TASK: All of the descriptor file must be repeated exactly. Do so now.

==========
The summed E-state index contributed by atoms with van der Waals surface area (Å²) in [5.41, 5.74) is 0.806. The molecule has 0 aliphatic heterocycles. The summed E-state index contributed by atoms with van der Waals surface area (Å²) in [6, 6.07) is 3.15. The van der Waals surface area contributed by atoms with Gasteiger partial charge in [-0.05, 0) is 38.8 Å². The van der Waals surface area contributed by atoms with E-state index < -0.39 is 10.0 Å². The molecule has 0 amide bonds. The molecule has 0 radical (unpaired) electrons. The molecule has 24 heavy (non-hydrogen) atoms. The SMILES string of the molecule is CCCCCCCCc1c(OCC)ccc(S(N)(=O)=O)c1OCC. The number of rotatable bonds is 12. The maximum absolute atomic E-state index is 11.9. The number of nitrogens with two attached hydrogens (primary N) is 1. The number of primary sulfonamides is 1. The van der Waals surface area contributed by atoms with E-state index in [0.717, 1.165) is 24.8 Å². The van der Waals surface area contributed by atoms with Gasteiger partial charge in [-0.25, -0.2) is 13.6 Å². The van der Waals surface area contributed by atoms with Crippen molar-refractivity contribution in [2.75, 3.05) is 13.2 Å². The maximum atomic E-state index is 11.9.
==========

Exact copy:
The summed E-state index contributed by atoms with van der Waals surface area (Å²) in [5.41, 5.74) is 0.806. The molecule has 0 aliphatic heterocycles. The summed E-state index contributed by atoms with van der Waals surface area (Å²) in [6, 6.07) is 3.15. The van der Waals surface area contributed by atoms with Gasteiger partial charge in [-0.05, 0) is 38.8 Å². The van der Waals surface area contributed by atoms with E-state index < -0.39 is 10.0 Å². The molecule has 0 amide bonds. The molecule has 0 radical (unpaired) electrons. The molecule has 24 heavy (non-hydrogen) atoms. The SMILES string of the molecule is CCCCCCCCc1c(OCC)ccc(S(N)(=O)=O)c1OCC. The number of rotatable bonds is 12. The maximum absolute atomic E-state index is 11.9. The number of nitrogens with two attached hydrogens (primary N) is 1. The number of primary sulfonamides is 1. The van der Waals surface area contributed by atoms with E-state index in [0.717, 1.165) is 24.8 Å². The van der Waals surface area contributed by atoms with Gasteiger partial charge in [-0.25, -0.2) is 13.6 Å². The van der Waals surface area contributed by atoms with Crippen molar-refractivity contribution in [2.75, 3.05) is 13.2 Å². The maximum atomic E-state index is 11.9.